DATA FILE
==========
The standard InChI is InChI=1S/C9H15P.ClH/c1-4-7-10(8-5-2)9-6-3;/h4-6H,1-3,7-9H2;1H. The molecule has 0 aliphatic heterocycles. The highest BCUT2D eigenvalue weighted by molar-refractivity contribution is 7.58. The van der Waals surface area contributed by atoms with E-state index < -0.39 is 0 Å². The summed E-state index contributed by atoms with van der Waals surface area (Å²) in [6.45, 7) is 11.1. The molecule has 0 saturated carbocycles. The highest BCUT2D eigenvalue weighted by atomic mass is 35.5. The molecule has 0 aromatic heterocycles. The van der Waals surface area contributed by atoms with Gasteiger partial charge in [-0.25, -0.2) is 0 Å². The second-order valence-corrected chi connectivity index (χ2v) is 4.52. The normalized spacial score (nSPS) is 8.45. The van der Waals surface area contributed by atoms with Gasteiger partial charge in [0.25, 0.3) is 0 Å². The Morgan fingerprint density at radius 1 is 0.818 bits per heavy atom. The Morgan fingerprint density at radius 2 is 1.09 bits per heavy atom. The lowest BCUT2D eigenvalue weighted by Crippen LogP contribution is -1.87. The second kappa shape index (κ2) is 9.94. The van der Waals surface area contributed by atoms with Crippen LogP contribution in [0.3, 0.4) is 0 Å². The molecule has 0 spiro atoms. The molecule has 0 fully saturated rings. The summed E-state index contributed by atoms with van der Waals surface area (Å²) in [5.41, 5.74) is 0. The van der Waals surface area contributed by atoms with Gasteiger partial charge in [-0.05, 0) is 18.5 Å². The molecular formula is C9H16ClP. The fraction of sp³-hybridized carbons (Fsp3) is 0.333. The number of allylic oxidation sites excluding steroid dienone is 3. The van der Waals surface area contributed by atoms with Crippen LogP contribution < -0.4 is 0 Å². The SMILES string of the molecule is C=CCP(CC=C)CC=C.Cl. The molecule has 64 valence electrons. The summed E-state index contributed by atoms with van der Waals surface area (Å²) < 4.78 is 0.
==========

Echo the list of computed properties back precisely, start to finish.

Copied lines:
The standard InChI is InChI=1S/C9H15P.ClH/c1-4-7-10(8-5-2)9-6-3;/h4-6H,1-3,7-9H2;1H. The molecule has 0 aliphatic heterocycles. The highest BCUT2D eigenvalue weighted by molar-refractivity contribution is 7.58. The van der Waals surface area contributed by atoms with E-state index < -0.39 is 0 Å². The summed E-state index contributed by atoms with van der Waals surface area (Å²) in [6.45, 7) is 11.1. The molecule has 0 saturated carbocycles. The highest BCUT2D eigenvalue weighted by atomic mass is 35.5. The molecule has 0 aromatic heterocycles. The van der Waals surface area contributed by atoms with Gasteiger partial charge in [-0.25, -0.2) is 0 Å². The second-order valence-corrected chi connectivity index (χ2v) is 4.52. The normalized spacial score (nSPS) is 8.45. The van der Waals surface area contributed by atoms with Gasteiger partial charge in [0.25, 0.3) is 0 Å². The Morgan fingerprint density at radius 1 is 0.818 bits per heavy atom. The Morgan fingerprint density at radius 2 is 1.09 bits per heavy atom. The lowest BCUT2D eigenvalue weighted by Crippen LogP contribution is -1.87. The second kappa shape index (κ2) is 9.94. The van der Waals surface area contributed by atoms with Crippen LogP contribution in [0.3, 0.4) is 0 Å². The molecule has 0 spiro atoms. The molecule has 0 fully saturated rings. The summed E-state index contributed by atoms with van der Waals surface area (Å²) in [5.41, 5.74) is 0. The van der Waals surface area contributed by atoms with Gasteiger partial charge in [-0.05, 0) is 18.5 Å². The molecular formula is C9H16ClP. The fraction of sp³-hybridized carbons (Fsp3) is 0.333. The number of allylic oxidation sites excluding steroid dienone is 3. The van der Waals surface area contributed by atoms with Crippen LogP contribution < -0.4 is 0 Å². The SMILES string of the molecule is C=CCP(CC=C)CC=C.Cl. The molecule has 64 valence electrons. The summed E-state index contributed by atoms with van der Waals surface area (Å²) < 4.78 is 0.